Considered to be the original work of Western history, Herodotus’s The Histories (or History, depending on translation) is sure to appear on any syllabus of the Western world. Much like a contemporary social historian, Herodotus traveled around what was then the Persian Empire interviewing folks and putting together a comprehensive history of the regions he visited and the rise of the Persian Empire. This was around 440 B.C., and Herodotus’s reasoning for writing seems to be that of our modern sensibilities too: he wrote so that events wouldn’t be forgotten.
A History of the World in 100 Objects
What started as a radio series, Neil MacGregor’s A History of the World in 100 Objects is one of the most accessible yet fascinating pieces of comprehensive historical writing. From ancient chopping tools to the credit card, from stone tablets to a solar powered lamp, MacGregor takes objects as the jumping off point from which to explore two million years of human history. The objects all come from The British Museum and include, for the most part, everyday things that humans used, though works of art are also included. Short vignettes about the objects accompany pictures of them and give a sweeping sensation of the continuity of humanity since its early days.
A Midwife's Tale
Laurel Thatcher Ulrich
Midwifery has a long and fascinating history. In this beautiful history book—part historical documents and part interpretation of them—Laurel Thatcher Ulrich explores the way midwives had power and freedom that most women didn’t during the 18th and early 19th centuries. Martha Ballard, who kept a diary of sorts, though her entries are short and brusque, demonstrates this power in the fact that she had mobility because of her duties; she traveled alone often, and even had help with her housework, all thing which most women in her time did not have. Through 27 years of entries and over 800 births that she attended, Ballard’s words and Ulrich’s historical interpretations show the power of “women’s work” and the way midwifery used modern medical understanding (such as the basic need for cleanliness) long before male physicians practiced such precautions.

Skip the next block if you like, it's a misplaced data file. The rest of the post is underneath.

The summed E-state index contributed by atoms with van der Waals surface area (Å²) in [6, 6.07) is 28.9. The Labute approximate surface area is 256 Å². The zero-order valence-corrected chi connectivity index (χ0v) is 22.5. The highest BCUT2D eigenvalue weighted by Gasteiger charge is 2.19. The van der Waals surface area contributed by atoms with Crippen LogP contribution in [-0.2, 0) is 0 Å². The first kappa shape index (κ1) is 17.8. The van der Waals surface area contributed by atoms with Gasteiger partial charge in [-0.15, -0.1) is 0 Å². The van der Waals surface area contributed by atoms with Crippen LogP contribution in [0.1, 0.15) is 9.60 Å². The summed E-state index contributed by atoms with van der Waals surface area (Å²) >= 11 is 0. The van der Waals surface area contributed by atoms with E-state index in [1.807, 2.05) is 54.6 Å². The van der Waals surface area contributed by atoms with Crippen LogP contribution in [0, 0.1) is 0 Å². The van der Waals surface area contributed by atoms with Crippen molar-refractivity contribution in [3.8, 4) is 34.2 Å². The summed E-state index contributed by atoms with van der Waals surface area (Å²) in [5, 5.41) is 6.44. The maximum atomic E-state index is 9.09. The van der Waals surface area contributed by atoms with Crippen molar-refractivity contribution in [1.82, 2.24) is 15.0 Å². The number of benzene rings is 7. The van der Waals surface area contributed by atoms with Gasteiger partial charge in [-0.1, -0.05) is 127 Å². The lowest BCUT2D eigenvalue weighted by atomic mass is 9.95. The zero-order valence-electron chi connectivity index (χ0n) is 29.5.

An Indigenous Peoples' History of the United States
Similar to Howard Zinn’s A People’s History of the United States in that this book is told not from the perspective of the dead white guys of American history, Roxanne Dunbar-Ortiz goes a step further in focusing down on specifically the people who were inhabitants of the land we call the US before it became a nation of immigrants. Dunbar-Ortiz looks at policies and actions from the very beginning of colonization, examining their genocidal and colonial facts often discounted from historical tracts. Through popular culture, Dunbar-Ortiz also shows how artists we revere supported the actions the US government took against indigenous peoples. A revisionist history, as the book’s subtitle calls it, this book is shocking to many and incredibly important.
1491 (Second Edition)
Charles C. Mann
Looking at the peoples that Roxanne Dunbar-Ortiz covers in her book An Indigenous Peoples’ History of the United States, Charles C. Mann challenges our popular understanding of the Americas long before any sort of European settlers came to occupy the continent. While our ideas about the indigenous folks includes sparse, spread-out, tribal living, Mann looks at the Indian nations’ taming and cultivation of the land they lived on, at Aztec cities that included running water, and Mexican peoples’ techniques of plant-breeding. In other words, he explores the technologies that were developed by peoples that popular culture thinks of today as “primitive” and challenges those notions with archaeological findings and the narratives that arise from them.
Edward W. Said
While this is a book of criticism and not exactly straight history, Said’s book looks at the cultural history of the West has placed certain ideas on the East, creating the notion of Orientalism, which revolves around the Eurocentric world-view that colonizing forces had. British and American Orientalists created romanticized ideas about the countries and cultures which they occupied throughout history, and Said sees a continuation of this in scholarship, in the way “Arab culture,” for instance, is lumped into one place and romanticized, or “Indian culture,” etc. A formative work of postcolonial criticism, Said’s book is a jumping off point for many others.
History is one of those scary subjects that can really get people down if they’re not into the whole names-and-dates thing. But history is essentially the stories about where we come from, how our culture and society came to be, what went before. Or, as J-Lo would put it, “No matter where I go, I know where I came from.” History is also an incredibly broad topic, so we’ve chosen some books here that may be familiar to you history majors out there, some that the non-history majors may get excited over, and some that seem like they definitely should be on every history major’s syllabus.